The title “The Father of Aeronautics” could be bestowed on a lot of different people, but I’d give it to englishman George Cayley (1773–1857), Sixth Baronet of Brompton. Sir George was a gifted inventor who made his mark on ballistics, civil and biomedical engineering, and mathematics. But without doubt his greatest achievements were in aeronautical engineering.
Cayley did most of his work on flying machines around the turn of the 19th century, 100 years before the Wright brothers. At the time, there was no engine light enough or powerful enough to get a vehicle airborne, so Cayley’s most significant inventions were unpowered gliders. Nonetheless, his work was monumental: In 1799, he developed the modern concept of the airplane.
Cayley’s idea, like many others that changed the world, was extremely simple: He was the first to completely separate a flying machine’s propulsion systems from its lifting systems.
Before Cayley, everyone from Daedalus to da Vinci believed that flapping was the pathway to the air. Flight had been attempted, unsuccessfully, in ornithopters, aircraft that flapped their wings like birds in flight. (See Rubber Band Ornithopter, MAKE Volume 08) In Cayley’s concept, lift was provided by a fixed sail whose surface was held taut by air pressure.
In 1804, Cayley designed, built, and successfully flew the first recognizable airplane-like thing: a small bamboo and paper monoplane glider. More or less modern in appearance, it featured a fuselage, a kite-shaped wing, an adjustable tail and back fins to control the direction of flight, and a moveable weight to adjust the glider’s trim or center of gravity. It was the first man-made object that incorporated the control and aerodynamic concepts of today’s airplanes, and probably the first aircraft in history able to make significant glides. This thing actually flew!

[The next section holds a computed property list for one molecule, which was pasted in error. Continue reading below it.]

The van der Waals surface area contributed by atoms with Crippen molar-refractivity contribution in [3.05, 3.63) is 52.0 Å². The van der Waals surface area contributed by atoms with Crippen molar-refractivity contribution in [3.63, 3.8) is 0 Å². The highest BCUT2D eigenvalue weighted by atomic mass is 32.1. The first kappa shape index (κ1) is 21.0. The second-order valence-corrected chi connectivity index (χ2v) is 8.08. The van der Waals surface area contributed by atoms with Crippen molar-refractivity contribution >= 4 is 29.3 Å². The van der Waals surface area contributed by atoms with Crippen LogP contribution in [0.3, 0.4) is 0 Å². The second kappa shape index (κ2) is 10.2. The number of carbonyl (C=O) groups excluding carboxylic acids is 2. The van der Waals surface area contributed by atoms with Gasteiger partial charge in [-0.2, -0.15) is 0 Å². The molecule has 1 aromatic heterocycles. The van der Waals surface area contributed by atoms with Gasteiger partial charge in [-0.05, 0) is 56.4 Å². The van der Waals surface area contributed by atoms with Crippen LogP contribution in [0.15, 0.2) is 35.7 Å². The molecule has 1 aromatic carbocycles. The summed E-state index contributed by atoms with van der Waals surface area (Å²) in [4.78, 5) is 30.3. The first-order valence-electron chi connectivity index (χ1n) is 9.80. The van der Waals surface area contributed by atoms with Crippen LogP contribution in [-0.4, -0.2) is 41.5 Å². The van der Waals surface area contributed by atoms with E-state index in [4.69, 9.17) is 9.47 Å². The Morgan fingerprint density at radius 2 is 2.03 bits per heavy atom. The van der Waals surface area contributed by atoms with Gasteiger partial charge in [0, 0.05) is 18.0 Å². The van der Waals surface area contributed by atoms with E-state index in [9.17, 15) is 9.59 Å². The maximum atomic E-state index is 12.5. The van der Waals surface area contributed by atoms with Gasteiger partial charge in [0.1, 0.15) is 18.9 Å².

Cayley also recognized that many forces operate simultaneously upon a body in flight. The ideas of thrust, lift, weight, and drag, now the cornerstones of aeronautical engineering, were first articulated by Cayley.
About 50 years later, Cayley returned to glider design and built a really big one. Towed aloft behind a galloping horse, it was big enough to carry his coachman on a 200-yard flight, making it the world’s first successful manned glider.
Let’s build a glider very similar to Cayley’s 1804 design. (I’ve swapped his low-aspect- ratio sail for a high-aspect-ratio wing because, truth be told, the original doesn’t fly all that well.)
The wing and tail are attached with thread or ribbons, and may be moved about on the fuselage stick to obtain the best flight characteristics. The key to making this glider is to shape the upper wing surface to make an airfoil — a curved surface that creates a pressure differential above and below, thus providing lift. You’ll make the curve using common zip ties.